For its part, earlier this year, the United Kingdom passed the Modern Slavery Act - and established an independent Anti-Slavery Commissioner. And we again urge the international community to join us in ending the despicable scourge of slavery once and for all.
Elsewhere: in the Democratic People’s Republic of Korea, last year’s Commission of Inquiry on human rights documented truly appalling human rights violations. I welcome the opening of the OHCHR field office in Seoul earlier this year to document violations – but the DPRK still shows no signs of responding constructively to the concerns of the international community.
So, we must maintain pressure through the United Nations – and make clear that the world has not forgotten the suffering of victims there. Nor will we forget the behaviour of the government in Pyongyang.
In Burma, over the last twelve months democratic space has shrunk; instances of sexual violence in conflict continue; and the government has introduced potentially discriminatory legislation.
Most troubling of all, as I saw for myself just a few weeks ago, is the situation in Rakhine State and the treatment of the Rohingya.
November’s elections are a crucial test of Burma’s commitment to reform. The international community will be watching closely. It is vital that elections are credible, inclusive, and held in an environment of tolerance and free speech.
In the Maldives, we have real concerns about the conduct of former President Nasheed’s trial – which was neither carried out in a transparent and impartial manner, nor held in accordance with due legal process.
Furthermore, intimidation of human rights defenders, NGOs and journalists - and rapid constitutional amendments - all indicate an erosion of democracy.
So, we welcome the High Commissioner’s engagement. And we urge the government to reverse this decline; strengthen the rule of law; release all political prisoners – not least former President Nasheed; and engage in a genuine political dialogue with all parties.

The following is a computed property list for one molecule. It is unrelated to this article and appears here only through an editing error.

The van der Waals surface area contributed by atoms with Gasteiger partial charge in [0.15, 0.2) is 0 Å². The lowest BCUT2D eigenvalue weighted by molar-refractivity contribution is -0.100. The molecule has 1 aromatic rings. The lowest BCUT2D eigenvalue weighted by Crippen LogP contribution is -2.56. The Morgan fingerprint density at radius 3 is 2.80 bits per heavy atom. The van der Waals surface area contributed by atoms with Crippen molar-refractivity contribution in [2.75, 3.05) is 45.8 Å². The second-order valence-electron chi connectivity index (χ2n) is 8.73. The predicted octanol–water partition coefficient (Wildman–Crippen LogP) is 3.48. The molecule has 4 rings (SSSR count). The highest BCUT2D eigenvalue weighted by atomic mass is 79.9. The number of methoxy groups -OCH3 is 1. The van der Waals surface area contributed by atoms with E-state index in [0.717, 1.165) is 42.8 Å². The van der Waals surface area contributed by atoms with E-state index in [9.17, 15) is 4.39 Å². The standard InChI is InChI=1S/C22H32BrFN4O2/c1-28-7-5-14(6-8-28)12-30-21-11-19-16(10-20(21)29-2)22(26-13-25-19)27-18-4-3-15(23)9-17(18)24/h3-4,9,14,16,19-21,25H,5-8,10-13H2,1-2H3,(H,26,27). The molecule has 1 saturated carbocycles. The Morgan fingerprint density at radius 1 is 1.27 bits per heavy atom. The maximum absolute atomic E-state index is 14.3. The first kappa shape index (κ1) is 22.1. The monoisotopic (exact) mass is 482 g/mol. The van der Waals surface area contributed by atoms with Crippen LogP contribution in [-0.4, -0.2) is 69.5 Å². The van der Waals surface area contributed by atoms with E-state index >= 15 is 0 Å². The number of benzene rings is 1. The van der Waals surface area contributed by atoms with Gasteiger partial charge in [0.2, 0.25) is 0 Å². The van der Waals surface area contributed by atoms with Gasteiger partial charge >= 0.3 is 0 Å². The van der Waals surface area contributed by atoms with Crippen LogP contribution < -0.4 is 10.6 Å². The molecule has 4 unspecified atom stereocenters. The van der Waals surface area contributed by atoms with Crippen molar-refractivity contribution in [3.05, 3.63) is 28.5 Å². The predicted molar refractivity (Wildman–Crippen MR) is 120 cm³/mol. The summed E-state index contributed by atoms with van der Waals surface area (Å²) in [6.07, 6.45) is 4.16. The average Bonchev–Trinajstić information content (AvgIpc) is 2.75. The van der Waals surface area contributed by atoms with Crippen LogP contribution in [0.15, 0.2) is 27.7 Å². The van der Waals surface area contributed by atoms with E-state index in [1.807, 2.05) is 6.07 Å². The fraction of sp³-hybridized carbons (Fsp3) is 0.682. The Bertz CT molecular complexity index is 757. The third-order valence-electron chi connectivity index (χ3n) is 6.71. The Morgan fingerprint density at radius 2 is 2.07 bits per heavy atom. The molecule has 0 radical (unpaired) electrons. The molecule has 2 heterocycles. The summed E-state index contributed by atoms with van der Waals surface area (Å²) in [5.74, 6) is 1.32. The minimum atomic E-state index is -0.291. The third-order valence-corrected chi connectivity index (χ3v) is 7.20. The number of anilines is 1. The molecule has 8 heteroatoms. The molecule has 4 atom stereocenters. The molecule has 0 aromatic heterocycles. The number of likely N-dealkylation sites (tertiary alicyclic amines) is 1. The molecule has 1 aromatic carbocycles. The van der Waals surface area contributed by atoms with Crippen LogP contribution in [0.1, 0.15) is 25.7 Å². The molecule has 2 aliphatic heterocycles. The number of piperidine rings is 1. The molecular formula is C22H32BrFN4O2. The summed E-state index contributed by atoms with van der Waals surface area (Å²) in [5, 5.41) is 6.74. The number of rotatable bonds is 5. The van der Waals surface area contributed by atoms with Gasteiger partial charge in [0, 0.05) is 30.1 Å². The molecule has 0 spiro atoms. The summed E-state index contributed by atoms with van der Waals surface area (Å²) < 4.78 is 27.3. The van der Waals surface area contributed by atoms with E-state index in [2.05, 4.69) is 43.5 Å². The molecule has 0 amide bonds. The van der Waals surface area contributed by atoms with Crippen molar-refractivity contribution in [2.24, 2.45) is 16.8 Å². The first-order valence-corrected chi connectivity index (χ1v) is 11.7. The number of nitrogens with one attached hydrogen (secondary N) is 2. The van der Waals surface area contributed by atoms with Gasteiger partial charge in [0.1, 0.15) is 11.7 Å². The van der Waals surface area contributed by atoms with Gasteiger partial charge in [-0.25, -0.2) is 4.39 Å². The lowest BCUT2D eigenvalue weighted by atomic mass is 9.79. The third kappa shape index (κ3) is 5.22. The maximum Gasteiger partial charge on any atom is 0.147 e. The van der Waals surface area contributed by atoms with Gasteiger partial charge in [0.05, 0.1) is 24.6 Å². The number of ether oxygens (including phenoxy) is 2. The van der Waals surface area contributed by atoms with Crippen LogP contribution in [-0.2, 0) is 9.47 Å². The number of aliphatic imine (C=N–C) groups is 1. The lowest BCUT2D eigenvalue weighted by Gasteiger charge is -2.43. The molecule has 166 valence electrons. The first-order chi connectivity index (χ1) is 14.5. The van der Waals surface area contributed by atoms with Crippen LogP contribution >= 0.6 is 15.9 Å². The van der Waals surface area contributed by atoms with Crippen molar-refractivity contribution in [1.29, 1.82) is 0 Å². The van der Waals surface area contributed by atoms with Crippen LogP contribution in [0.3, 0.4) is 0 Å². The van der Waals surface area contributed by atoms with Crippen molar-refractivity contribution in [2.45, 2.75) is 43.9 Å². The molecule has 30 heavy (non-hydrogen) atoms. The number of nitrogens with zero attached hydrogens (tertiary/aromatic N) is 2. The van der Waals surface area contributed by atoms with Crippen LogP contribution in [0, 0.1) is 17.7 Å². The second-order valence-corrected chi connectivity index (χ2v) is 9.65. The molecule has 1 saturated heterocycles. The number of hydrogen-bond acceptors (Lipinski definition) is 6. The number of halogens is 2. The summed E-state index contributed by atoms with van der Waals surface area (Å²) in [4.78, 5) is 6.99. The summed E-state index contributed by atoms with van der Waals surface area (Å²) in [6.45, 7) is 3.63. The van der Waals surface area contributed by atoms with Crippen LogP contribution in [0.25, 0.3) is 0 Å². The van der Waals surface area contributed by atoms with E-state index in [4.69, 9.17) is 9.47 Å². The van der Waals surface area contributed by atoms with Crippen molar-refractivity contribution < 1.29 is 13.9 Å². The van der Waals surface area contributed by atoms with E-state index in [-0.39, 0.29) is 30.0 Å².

We and other members of the international community are concerned too about due process in Venezuela during trials such as that of Leopoldo Lopez. It is vitally important that laws are applied equally to all. Transparent trial processes are key to ensuring confidence in the Venezuelan justice system. This will help build a culture of promoting dialogue.
But, to end on a more positive note - in Sri Lanka, we commend the newly elected government for beginning to address post-conflict accountability and reconciliation.
I listened closely to Foreign Minister Samaraweera’s address to this session earlier today and I am encouraged by Sri Lanka’s willingness to engage with the international community, as it seeks to deliver lasting peace.
We hope and expect it will take forward the recommendations made in the High Commissioner’s report; and deliver the credible processes and mechanisms it has promised. The United Kingdom stands reads to help them in any way possible.
To conclude, Mr President: none of the situations I have outlined today will improve overnight.
They require the continued hard work of this Council - together with governments and partners - and the international community.
Ultimately we will be judged by our actions not our words.